Suicidal Behaviors Among Ukrainian College Students: the Role of Substance Use, Religion, and Depression

Viktor Burlaka, Jun Sung Hong, Oleksii Serdiuk, Liudmyla Krupelnytska, Svitlana Paschenko, Nariman Darvishov, Iuliia Churakova

Research output: Contribution to journalArticlepeer-review

4 Scopus citations


Early adulthood is a critical life period associated with increased suicide risk. The present study used a sample of students from ten Ukrainian public universities (N = 1005). Participants were 17 to 24 years of age (M = 19.19, SD = 1.99). The prevalence of lifetime suicidal ideation was 26.13% and 5.45% of participants reported a lifetime suicide attempt. Participants were more likely to report higher lifetime suicidal ideation if they had higher rates of alcohol and marijuana use, have met a clinical cutoff point for depression and were older, females, and not affiliated with any religion. The lifetime suicide attempt was associated with clinical levels of depression, increased marijuana use, and non-religious affiliation. These results suggest that mental health, alcohol and cannabis use can increase the risk of suicidality while religious affiliation might be an important protective mechanism for Ukrainian young adults at risk for suicidal behaviors.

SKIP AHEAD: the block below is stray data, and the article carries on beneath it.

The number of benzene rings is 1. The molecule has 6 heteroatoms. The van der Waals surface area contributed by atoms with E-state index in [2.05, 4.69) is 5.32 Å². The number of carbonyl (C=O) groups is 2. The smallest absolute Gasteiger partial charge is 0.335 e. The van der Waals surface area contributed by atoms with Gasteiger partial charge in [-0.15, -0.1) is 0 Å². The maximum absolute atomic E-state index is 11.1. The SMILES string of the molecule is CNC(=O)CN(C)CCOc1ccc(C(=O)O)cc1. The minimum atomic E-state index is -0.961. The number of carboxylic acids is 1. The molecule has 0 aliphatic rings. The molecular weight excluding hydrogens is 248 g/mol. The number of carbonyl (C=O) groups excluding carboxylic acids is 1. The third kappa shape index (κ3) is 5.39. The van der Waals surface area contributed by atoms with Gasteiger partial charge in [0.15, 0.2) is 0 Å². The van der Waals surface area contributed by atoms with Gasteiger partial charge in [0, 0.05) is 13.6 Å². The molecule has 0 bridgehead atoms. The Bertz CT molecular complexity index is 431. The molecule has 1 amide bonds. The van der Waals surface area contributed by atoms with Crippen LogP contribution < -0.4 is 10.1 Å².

Original languageEnglish
Pages (from-to)2392-2406
Number of pages15
JournalInternational Journal of Mental Health and Addiction
Issue number6
StatePublished - Dec 2021

Bibliographical note

Publisher Copyright:
© 2020, Springer Science+Business Media, LLC, part of Springer Nature.


  • College students
  • Mental health
  • Religiosity
  • Substance use
  • Suicidality
  • Ukraine


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